Burial "Truant" / "Rough Sleeper" [aka "One/Two"] (Hyperdub)
To those lamenting the lack of a new LP from south London undercover grimestep wizard Burial since "Untrue" got the critical cognoscenti salivating in 2007, it's probably worth pointing out that over the five tracks on his brace of EPs this year (the two here clock in between them at over 25 minutes) he's easily provided an album's worth - just shy of an hour - of fresh material.
You may have thought that the "Kindred" EP - in particular sprawling closer "Ashtray Wasp" - was pushing even dubstep's notoriously blurry and bleary-eyed lines as far as they could sensibly stretch. You would have been wrong, for this new 12", despite being modestly shrouded in a typically nondescript sleeve, is possibly even more ambitious. When Eno infamously described Burial's ouevre as "dance music that you can't dance to", Burial's records were far more DJ-sympathetic than they are now. Hell, compared to this, they were "Footloose". Or "Boogie Wonderland".
Ahem. If "Kindred" the song mirrored the noise and hubbub of the city club, albeit tempered by interludes of reflection, as if the listener was being invited between the jinking bursts of dancefloor-friendly bass tones to step back into the cold of the street outside, these new pieces - and they are definitely pieces, not songs - are (even) more fractured, disparate soundscapes that rise to occasional crescendos as they take in and absorb passing bursts of more fully-formed music; they're patchworks seemingly in search of a unifying theme. More suburban than urban, if you like.
The vocal samples are actually marginally less disembodied than normal - in moments coming as close as Burial has come to carrying "proper" words upon his tide of clipped, ambient beats - but the music that surrounds them flits in and out, subsiding to silence at times before new flickers emerge: it's almost like a movie soundtrack, rather than an own-right single. And, unlike the three contrasting tracks on "Kindred", "Truant" and "Rough Sleeper" complement each other snugly: instead of the "nightbus" visions usually invoked when Burial is discussed, they recreate the feeling of movement on foot around a town or city, from the sampled sound of keys jingling in someone's pocket through to the discrete snatches of song that intrude as the ghost "narrator" seemingly moves from venue to venue, walks from outside to inside and then outside again.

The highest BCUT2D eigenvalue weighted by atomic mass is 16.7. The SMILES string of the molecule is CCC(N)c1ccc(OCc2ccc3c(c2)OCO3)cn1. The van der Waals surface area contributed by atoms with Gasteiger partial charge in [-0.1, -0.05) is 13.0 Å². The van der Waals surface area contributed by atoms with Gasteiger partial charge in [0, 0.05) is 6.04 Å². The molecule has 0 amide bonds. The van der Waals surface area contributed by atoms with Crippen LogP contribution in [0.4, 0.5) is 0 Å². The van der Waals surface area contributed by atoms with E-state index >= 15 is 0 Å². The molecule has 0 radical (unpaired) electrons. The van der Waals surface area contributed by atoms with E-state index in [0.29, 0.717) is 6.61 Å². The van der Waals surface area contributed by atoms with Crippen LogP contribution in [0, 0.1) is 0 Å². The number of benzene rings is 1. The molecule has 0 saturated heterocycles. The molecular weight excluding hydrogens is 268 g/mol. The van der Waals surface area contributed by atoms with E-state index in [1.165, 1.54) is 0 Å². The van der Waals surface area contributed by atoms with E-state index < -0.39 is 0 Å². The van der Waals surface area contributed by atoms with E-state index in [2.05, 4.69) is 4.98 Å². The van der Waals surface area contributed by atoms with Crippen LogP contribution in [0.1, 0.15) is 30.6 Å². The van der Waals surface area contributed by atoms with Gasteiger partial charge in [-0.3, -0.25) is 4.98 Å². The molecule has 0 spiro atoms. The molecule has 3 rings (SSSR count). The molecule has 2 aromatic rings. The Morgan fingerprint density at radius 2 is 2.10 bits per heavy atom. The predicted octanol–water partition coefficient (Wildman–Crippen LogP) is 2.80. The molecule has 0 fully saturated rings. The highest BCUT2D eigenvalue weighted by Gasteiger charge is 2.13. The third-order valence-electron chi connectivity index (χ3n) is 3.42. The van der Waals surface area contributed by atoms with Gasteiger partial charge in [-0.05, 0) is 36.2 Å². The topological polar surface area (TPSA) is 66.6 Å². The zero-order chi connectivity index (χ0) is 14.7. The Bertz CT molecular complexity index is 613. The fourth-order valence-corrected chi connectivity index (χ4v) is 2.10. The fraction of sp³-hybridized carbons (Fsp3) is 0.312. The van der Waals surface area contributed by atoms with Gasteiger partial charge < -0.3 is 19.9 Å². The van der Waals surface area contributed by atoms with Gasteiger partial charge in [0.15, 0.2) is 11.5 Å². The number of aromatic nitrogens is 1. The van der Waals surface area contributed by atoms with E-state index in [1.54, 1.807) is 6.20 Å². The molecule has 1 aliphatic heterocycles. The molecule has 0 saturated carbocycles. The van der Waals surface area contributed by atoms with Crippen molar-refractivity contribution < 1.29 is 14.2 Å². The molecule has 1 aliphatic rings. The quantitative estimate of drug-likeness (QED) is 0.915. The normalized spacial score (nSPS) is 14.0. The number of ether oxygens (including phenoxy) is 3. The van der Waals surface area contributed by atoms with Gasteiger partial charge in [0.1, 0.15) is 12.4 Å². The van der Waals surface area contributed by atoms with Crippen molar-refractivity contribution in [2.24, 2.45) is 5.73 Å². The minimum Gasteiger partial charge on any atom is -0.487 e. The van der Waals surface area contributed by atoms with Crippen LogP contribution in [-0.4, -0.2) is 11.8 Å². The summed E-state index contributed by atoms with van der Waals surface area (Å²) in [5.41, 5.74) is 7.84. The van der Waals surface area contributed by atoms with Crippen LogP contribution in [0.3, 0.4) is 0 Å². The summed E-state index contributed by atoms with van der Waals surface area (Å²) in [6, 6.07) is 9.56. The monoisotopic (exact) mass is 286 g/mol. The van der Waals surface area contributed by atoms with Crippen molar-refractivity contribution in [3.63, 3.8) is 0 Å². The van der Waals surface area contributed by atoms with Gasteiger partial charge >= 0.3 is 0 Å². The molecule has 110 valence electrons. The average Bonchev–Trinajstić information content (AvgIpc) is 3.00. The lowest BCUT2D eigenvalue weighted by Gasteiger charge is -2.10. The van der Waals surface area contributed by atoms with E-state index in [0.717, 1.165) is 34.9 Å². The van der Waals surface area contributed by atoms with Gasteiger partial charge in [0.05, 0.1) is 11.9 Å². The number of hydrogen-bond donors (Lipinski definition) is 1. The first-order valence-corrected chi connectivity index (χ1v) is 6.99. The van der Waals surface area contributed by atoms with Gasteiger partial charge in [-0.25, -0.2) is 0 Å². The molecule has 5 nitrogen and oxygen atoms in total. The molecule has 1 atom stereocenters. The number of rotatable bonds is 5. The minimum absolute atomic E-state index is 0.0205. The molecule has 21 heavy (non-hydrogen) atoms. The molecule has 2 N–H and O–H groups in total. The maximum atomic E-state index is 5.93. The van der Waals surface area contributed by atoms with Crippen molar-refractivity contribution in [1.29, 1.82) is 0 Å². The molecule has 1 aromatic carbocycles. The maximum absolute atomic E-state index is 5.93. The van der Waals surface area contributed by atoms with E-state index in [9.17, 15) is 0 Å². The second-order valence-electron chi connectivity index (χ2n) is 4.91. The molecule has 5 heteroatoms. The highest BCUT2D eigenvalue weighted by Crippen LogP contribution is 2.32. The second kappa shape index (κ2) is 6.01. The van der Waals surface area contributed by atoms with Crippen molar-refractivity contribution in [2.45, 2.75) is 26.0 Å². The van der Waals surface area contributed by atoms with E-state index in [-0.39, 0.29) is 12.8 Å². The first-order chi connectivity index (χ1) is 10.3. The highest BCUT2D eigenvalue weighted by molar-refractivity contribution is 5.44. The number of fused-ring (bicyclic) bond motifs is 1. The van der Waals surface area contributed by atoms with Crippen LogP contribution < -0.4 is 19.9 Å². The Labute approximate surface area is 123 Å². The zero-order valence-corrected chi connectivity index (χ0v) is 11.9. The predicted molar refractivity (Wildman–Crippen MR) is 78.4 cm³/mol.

"Truant" is hinged early on by a plaintive "I fell in love with you" motif, but otherwise it's a suite of electronic landscaping, buoyed by ramping, deeeeep bass, impaled by occasional slivers of noise, and then shot through with sudden... shards of silence. Deep into it, the distant sound of a rave, refracted through a busy night, finally gives the track a focus of sorts. Even later on, some hints of jazz force their way into the mix, as if Squarepusher had wandered in, helplessly intrigued by the sounds of what had gone before, and decided to add his musical twopenneth. "Rough Sleeper" - even the titles reflect the idea of an itinerant protagonist - is more expansive still, boasting a sculpted "high church" segment arrayed around a portentous organ sound, percussion as brisk as the last EP's "Loner", a passage of urgent and fidgety buzzing bass that segues into an oasis of beatific calm, and then a higher-tempo final stretch at the end of which the track implodes rather tartly and abruptly.
Both pieces are subtly and impressively constructed, and, when the component parts coalesce, deeply powerful. Listening to this - while myself moving from pavement to pavement in the downpour - a list of London postcodes began to form in my head, as I tried to whittle down the ones I'd lived in to the place that best matched the grainy timbre of these dark but bliss-stained tracks. I finally nailed it as SW9: a torrent of memories, of the crossroads lit by traffic lights, of hurried dashes to and from the Tube, of involuntary shivers, of the boys circling on bikes; yet also a place of twentysomething possibilities, of smile-making and heads-aching, of nights-out merriment, flirting with strangers, the excitement of the city. Um, that's still as close as I, at least, can come to capturing the appeal of Hyperdub's marquee signing.
Yep, as you can tell, for the second time this year Burial's output has defied our somewhat limited powers of description: we'd really like to see Alex Ross writing about it, but until that happens we're just happy that we've stuck with it, and not been put off (at times we were *so* tempted) by the hype. For us, "One/Two" may not have the gravitational pull of "Kindred", but it better explores the experimental themes heralded by "Ashtray Wasp" and cements Burial's position at the forefront of, well, modern music, frankly.If there were a sliver of justice on this earth, this would be Christmas number one, wherein *much* confusion would, quite rightly, reign.